Copyright Notice

COPYRIGHT NOTICE

Copyright © 2012 – 2018 Joshua Rosato

All rights reserved.

 

Ownership of Copyright

The copyright in this website and the material on this website (including without limitation the text, computer code, artwork, photographs, images, music, audio material, video material and audio-visual material on this website) is owned by JOSHUAROSATO.COM and its licensors.

 

Copyright License

JOSHUAROSATO.COM grants to you a worldwide non-exclusive royalty-free revocable license to:

  • view this website and the material on this website on a computer or mobile device via a web browser;
  • copy and store this website and the material on this website in your web browser cache memory; and
  • print pages from this website for your own personal and non-commercial use.

JOSHUAROSATO.COM does not grant you any other rights in relation to this website or the material on this website.   In other words, all other rights are reserved.

For the avoidance of doubt, you must not adapt, edit, change, transform, publish, republish, distribute, redistribute, broadcast, rebroadcast or show or play in public this website or the material on this website (in any form or media) without JOSHUAROSATO.COM’s prior written permission.

 

Data Mining

The automated and/or systematic collection of data from this website is prohibited.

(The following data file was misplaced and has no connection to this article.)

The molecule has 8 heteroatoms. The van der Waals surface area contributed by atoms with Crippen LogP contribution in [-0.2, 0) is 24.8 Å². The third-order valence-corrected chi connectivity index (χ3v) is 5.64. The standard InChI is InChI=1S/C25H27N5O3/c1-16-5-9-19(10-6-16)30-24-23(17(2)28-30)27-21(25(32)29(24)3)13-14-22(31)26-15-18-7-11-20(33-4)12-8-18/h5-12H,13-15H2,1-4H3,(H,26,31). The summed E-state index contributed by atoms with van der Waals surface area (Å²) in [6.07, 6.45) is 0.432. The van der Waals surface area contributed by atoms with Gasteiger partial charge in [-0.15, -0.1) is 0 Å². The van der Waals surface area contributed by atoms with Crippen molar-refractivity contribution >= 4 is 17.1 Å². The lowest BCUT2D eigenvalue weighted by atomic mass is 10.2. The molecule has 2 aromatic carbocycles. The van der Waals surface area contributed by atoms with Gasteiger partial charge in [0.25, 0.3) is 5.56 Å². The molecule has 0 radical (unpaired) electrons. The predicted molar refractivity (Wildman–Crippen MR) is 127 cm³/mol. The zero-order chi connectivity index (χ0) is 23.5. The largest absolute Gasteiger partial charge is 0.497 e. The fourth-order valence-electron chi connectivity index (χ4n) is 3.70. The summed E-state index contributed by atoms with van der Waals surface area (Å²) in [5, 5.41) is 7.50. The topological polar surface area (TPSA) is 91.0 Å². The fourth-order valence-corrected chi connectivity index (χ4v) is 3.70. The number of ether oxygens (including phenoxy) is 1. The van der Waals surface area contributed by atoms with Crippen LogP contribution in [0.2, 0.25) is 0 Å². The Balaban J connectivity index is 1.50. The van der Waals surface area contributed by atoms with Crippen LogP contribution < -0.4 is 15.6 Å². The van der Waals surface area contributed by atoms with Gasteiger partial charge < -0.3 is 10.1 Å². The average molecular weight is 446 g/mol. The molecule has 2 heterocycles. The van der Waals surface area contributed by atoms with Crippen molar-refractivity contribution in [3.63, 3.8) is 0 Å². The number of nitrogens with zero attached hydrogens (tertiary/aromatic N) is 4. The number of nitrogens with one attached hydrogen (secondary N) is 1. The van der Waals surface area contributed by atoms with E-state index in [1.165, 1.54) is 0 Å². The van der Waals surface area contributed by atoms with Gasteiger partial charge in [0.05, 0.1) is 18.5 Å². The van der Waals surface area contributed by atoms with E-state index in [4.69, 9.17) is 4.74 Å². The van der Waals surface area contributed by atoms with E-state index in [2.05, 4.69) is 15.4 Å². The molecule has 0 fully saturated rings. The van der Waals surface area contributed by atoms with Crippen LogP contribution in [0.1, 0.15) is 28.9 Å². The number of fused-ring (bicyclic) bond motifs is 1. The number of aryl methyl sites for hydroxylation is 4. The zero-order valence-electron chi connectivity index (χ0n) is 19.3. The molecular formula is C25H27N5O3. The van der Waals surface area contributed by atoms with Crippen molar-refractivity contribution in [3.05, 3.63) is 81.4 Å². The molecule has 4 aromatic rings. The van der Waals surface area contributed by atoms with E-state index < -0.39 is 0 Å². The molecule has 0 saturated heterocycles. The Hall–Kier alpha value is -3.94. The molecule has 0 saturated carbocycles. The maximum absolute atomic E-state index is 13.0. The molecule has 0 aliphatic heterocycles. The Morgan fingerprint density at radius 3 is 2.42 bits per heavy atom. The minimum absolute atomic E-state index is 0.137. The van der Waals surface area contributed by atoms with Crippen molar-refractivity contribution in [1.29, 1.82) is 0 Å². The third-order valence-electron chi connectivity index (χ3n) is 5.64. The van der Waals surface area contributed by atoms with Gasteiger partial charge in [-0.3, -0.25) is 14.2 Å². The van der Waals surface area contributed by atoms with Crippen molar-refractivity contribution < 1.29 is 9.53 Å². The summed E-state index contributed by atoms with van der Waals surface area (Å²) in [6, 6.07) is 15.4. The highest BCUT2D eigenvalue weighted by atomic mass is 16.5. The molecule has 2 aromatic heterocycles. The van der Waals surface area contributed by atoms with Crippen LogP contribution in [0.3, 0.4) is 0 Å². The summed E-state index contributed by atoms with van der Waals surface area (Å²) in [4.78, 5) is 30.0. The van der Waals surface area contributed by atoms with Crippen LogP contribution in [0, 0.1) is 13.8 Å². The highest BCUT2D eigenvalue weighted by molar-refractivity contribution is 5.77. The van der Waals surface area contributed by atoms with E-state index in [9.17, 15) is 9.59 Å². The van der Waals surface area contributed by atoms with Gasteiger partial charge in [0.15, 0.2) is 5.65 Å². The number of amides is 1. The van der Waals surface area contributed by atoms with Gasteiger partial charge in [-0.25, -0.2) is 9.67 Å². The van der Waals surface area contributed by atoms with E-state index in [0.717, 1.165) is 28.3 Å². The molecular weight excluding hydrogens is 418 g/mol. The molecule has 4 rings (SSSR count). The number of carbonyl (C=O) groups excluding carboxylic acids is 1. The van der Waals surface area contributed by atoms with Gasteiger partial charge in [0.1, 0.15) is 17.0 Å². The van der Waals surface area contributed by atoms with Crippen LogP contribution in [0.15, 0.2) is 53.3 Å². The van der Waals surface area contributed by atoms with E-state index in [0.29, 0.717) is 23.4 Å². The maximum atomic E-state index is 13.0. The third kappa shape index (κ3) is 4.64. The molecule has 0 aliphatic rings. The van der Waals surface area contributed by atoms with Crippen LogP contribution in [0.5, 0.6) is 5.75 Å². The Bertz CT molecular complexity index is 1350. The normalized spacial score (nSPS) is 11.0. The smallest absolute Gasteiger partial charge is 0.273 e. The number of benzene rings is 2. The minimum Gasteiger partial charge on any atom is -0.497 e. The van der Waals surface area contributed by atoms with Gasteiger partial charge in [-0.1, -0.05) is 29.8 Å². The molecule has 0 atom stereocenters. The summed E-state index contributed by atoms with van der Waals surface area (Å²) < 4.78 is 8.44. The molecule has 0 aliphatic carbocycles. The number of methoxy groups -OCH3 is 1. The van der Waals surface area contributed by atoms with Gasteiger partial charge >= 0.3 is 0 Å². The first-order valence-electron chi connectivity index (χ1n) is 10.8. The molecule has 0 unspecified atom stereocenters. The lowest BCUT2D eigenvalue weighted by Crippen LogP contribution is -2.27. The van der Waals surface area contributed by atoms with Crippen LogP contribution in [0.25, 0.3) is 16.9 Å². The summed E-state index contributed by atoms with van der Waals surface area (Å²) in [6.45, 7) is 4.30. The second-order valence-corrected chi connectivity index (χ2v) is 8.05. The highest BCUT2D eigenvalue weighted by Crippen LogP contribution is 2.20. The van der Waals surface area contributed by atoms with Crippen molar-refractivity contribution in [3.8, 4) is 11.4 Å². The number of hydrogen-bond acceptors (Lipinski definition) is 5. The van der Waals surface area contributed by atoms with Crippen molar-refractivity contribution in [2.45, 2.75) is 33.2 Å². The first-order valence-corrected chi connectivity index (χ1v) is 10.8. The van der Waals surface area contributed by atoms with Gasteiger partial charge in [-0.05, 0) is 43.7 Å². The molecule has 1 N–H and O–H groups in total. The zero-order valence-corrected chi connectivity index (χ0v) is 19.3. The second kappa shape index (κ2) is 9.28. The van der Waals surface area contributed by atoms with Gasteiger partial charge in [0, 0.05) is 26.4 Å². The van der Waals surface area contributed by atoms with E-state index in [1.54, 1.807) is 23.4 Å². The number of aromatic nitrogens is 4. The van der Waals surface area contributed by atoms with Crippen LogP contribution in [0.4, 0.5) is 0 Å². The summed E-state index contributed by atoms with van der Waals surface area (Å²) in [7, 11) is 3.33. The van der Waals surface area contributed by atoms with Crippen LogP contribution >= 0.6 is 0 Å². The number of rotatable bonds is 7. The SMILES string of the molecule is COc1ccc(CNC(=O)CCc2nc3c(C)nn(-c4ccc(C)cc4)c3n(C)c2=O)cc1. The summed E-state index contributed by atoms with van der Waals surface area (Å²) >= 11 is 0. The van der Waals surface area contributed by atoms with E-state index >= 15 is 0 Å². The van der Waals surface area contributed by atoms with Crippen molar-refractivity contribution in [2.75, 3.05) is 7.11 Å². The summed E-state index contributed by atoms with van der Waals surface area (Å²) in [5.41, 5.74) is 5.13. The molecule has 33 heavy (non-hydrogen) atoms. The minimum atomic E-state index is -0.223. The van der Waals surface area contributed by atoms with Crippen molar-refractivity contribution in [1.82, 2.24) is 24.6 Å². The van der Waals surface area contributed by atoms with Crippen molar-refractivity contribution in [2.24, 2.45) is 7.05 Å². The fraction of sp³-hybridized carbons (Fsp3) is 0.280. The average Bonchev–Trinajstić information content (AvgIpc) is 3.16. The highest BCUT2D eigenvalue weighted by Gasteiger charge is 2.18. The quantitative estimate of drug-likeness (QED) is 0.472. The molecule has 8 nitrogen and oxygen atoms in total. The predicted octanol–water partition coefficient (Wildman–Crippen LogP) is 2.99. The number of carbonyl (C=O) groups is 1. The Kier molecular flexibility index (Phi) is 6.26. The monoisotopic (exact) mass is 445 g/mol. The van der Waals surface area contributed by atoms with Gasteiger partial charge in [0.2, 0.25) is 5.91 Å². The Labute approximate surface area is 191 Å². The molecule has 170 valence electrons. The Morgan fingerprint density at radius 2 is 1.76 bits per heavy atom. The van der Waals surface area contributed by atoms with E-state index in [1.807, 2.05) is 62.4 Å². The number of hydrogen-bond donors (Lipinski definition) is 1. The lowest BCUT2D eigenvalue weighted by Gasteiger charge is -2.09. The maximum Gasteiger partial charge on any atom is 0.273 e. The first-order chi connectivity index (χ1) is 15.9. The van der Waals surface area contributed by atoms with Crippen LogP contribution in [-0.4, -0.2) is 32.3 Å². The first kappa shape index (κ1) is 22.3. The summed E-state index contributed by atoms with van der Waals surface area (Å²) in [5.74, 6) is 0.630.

Permissions

You may request permission to use the copyright materials on this website by writing to [email protected]

 

Enforcement of Copyright

JOSHUAROSATO.COM takes the protection of its copyright very seriously.

If JOSHUAROSATO.COM discovers that you have used its copyright materials in contravention of the license above, JOSHUAROSATO.COM may bring legal proceedings against you seeking monetary damages and an injunction to stop you using those materials.  You could also be ordered to pay legal costs.

If you become aware of any use of JOSHUAROSATO.COM’s copyright materials that contravenes or may contravene the license above, please report this by email to [email protected]

 

Infringing Material

If you become aware of any material on the website that you believe infringes your or any other person’s copyright, please report this by email to [email protected]

 

COPYRIGHT AND FAIR USE

 

We are a publishing, rather than a file sharing platform, so copyrighted materials are often used in commentary, journalism, or the transformation of the material into something original of their own. As such, it’s important to consider if the manner in which the material is used falls under fair use, before submitting a DMCA notice. Under Section 512(f) of the DMCA, any person who knowingly materially misrepresents that material or activity is infringing is liable for:

…any damages, including costs and attorneys’ fees, incurred by the alleged infringer, by any copyright owner or copyright owner’s authorized licensee, or by a service provider, who is injured by such misrepresentation, as the result of the service provider relying upon such misrepresentation in removing or disabling access to the material or activity claimed to be infringing, or in replacing the removed material or ceasing to disable access to it.